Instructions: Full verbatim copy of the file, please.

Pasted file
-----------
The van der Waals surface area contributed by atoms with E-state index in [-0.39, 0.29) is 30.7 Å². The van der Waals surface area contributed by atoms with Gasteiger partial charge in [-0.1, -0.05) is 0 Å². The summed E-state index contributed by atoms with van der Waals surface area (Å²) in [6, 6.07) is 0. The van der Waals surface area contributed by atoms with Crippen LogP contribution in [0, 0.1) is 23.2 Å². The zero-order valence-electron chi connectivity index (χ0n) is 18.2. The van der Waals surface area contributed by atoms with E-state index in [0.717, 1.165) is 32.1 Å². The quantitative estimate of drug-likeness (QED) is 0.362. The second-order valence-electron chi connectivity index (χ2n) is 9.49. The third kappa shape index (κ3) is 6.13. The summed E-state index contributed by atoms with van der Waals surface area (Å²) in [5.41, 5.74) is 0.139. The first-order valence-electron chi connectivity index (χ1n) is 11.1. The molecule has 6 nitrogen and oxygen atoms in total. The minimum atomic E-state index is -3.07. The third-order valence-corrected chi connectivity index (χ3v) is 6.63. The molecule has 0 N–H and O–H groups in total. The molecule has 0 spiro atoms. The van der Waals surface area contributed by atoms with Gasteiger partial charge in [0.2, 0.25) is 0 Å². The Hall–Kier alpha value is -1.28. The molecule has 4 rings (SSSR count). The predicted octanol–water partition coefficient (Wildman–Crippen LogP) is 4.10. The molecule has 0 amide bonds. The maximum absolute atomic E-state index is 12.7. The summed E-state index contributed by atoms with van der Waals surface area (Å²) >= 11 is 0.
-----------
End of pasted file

The van der Waals surface area contributed by atoms with E-state index in [-0.39, 0.29) is 30.7 Å². The van der Waals surface area contributed by atoms with Gasteiger partial charge in [-0.1, -0.05) is 0 Å². The summed E-state index contributed by atoms with van der Waals surface area (Å²) in [6, 6.07) is 0. The van der Waals surface area contributed by atoms with Crippen LogP contribution in [0, 0.1) is 23.2 Å². The zero-order valence-electron chi connectivity index (χ0n) is 18.2. The van der Waals surface area contributed by atoms with E-state index in [0.717, 1.165) is 32.1 Å². The quantitative estimate of drug-likeness (QED) is 0.362. The second-order valence-electron chi connectivity index (χ2n) is 9.49. The third kappa shape index (κ3) is 6.13. The summed E-state index contributed by atoms with van der Waals surface area (Å²) in [5.41, 5.74) is 0.139. The first-order valence-electron chi connectivity index (χ1n) is 11.1. The molecule has 6 nitrogen and oxygen atoms in total. The minimum atomic E-state index is -3.07. The third-order valence-corrected chi connectivity index (χ3v) is 6.63. The molecule has 0 N–H and O–H groups in total. The molecule has 0 spiro atoms. The van der Waals surface area contributed by atoms with Gasteiger partial charge in [0.2, 0.25) is 0 Å². The Hall–Kier alpha value is -1.28. The molecule has 4 rings (SSSR count). The predicted octanol–water partition coefficient (Wildman–Crippen LogP) is 4.10. The molecule has 0 amide bonds. The maximum absolute atomic E-state index is 12.7. The summed E-state index contributed by atoms with van der Waals surface area (Å²) >= 11 is 0.